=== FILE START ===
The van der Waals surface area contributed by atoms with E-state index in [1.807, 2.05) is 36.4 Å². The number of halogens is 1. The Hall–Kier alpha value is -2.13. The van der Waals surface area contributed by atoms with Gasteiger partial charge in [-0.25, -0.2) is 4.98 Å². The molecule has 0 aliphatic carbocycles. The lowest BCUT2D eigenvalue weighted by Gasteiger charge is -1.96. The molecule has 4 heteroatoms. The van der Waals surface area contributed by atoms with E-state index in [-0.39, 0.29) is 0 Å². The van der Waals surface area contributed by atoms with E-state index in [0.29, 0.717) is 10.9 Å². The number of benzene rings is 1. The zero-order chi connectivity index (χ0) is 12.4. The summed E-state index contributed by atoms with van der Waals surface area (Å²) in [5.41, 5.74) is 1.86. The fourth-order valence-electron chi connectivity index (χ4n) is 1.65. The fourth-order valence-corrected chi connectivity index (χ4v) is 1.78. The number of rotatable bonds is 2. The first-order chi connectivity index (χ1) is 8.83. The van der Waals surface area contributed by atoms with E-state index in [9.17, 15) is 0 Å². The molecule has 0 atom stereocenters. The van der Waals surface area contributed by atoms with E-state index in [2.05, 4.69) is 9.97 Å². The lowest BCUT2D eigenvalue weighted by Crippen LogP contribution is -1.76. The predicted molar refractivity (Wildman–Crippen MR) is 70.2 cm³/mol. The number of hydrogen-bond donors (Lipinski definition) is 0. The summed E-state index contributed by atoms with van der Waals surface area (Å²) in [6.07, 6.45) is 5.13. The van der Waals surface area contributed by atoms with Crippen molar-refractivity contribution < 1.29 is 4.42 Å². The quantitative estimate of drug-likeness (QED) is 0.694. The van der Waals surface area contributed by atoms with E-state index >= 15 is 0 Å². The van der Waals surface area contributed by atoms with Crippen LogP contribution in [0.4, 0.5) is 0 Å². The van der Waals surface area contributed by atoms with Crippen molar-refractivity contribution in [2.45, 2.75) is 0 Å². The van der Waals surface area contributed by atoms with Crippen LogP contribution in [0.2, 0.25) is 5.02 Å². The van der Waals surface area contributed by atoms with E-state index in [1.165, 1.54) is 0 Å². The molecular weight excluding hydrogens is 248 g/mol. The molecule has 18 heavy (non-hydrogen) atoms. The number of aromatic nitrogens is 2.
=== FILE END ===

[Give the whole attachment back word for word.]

The van der Waals surface area contributed by atoms with E-state index in [1.807, 2.05) is 36.4 Å². The number of halogens is 1. The Hall–Kier alpha value is -2.13. The van der Waals surface area contributed by atoms with Gasteiger partial charge in [-0.25, -0.2) is 4.98 Å². The molecule has 0 aliphatic carbocycles. The lowest BCUT2D eigenvalue weighted by Gasteiger charge is -1.96. The molecule has 4 heteroatoms. The van der Waals surface area contributed by atoms with E-state index in [-0.39, 0.29) is 0 Å². The van der Waals surface area contributed by atoms with E-state index in [0.29, 0.717) is 10.9 Å². The number of benzene rings is 1. The zero-order chi connectivity index (χ0) is 12.4. The summed E-state index contributed by atoms with van der Waals surface area (Å²) in [5.41, 5.74) is 1.86. The fourth-order valence-electron chi connectivity index (χ4n) is 1.65. The fourth-order valence-corrected chi connectivity index (χ4v) is 1.78. The number of rotatable bonds is 2. The first-order chi connectivity index (χ1) is 8.83. The van der Waals surface area contributed by atoms with E-state index in [9.17, 15) is 0 Å². The molecule has 0 atom stereocenters. The van der Waals surface area contributed by atoms with E-state index in [2.05, 4.69) is 9.97 Å². The lowest BCUT2D eigenvalue weighted by Crippen LogP contribution is -1.76. The predicted molar refractivity (Wildman–Crippen MR) is 70.2 cm³/mol. The number of hydrogen-bond donors (Lipinski definition) is 0. The summed E-state index contributed by atoms with van der Waals surface area (Å²) in [6.07, 6.45) is 5.13. The van der Waals surface area contributed by atoms with Crippen molar-refractivity contribution < 1.29 is 4.42 Å². The quantitative estimate of drug-likeness (QED) is 0.694. The van der Waals surface area contributed by atoms with E-state index >= 15 is 0 Å². The van der Waals surface area contributed by atoms with Crippen LogP contribution in [0.4, 0.5) is 0 Å². The van der Waals surface area contributed by atoms with Crippen molar-refractivity contribution in [2.45, 2.75) is 0 Å². The van der Waals surface area contributed by atoms with Crippen LogP contribution in [0.2, 0.25) is 5.02 Å². The van der Waals surface area contributed by atoms with E-state index in [1.165, 1.54) is 0 Å². The molecular weight excluding hydrogens is 248 g/mol. The molecule has 18 heavy (non-hydrogen) atoms. The number of aromatic nitrogens is 2.